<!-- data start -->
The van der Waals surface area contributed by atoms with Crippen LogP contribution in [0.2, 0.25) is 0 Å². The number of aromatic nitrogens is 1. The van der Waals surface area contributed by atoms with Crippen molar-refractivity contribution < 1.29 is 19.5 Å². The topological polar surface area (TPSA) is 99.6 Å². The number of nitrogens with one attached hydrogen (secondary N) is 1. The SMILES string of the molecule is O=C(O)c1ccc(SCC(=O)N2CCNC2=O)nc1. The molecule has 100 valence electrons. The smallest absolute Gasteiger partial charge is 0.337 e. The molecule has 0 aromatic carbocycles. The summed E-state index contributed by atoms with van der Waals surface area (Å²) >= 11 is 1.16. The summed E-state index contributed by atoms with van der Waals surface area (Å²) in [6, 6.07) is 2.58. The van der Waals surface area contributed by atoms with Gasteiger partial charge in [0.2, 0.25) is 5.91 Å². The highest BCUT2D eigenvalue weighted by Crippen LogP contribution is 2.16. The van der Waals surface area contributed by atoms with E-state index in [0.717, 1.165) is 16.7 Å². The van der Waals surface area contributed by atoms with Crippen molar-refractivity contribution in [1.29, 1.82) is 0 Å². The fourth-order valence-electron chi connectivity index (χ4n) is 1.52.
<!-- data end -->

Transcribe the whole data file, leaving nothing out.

The van der Waals surface area contributed by atoms with Crippen LogP contribution in [0.2, 0.25) is 0 Å². The number of aromatic nitrogens is 1. The van der Waals surface area contributed by atoms with Crippen molar-refractivity contribution < 1.29 is 19.5 Å². The topological polar surface area (TPSA) is 99.6 Å². The number of nitrogens with one attached hydrogen (secondary N) is 1. The SMILES string of the molecule is O=C(O)c1ccc(SCC(=O)N2CCNC2=O)nc1. The molecule has 100 valence electrons. The smallest absolute Gasteiger partial charge is 0.337 e. The molecule has 0 aromatic carbocycles. The summed E-state index contributed by atoms with van der Waals surface area (Å²) >= 11 is 1.16. The summed E-state index contributed by atoms with van der Waals surface area (Å²) in [6, 6.07) is 2.58. The van der Waals surface area contributed by atoms with Gasteiger partial charge in [0.2, 0.25) is 5.91 Å². The highest BCUT2D eigenvalue weighted by Crippen LogP contribution is 2.16. The van der Waals surface area contributed by atoms with E-state index in [0.717, 1.165) is 16.7 Å². The van der Waals surface area contributed by atoms with Crippen molar-refractivity contribution in [1.29, 1.82) is 0 Å². The fourth-order valence-electron chi connectivity index (χ4n) is 1.52.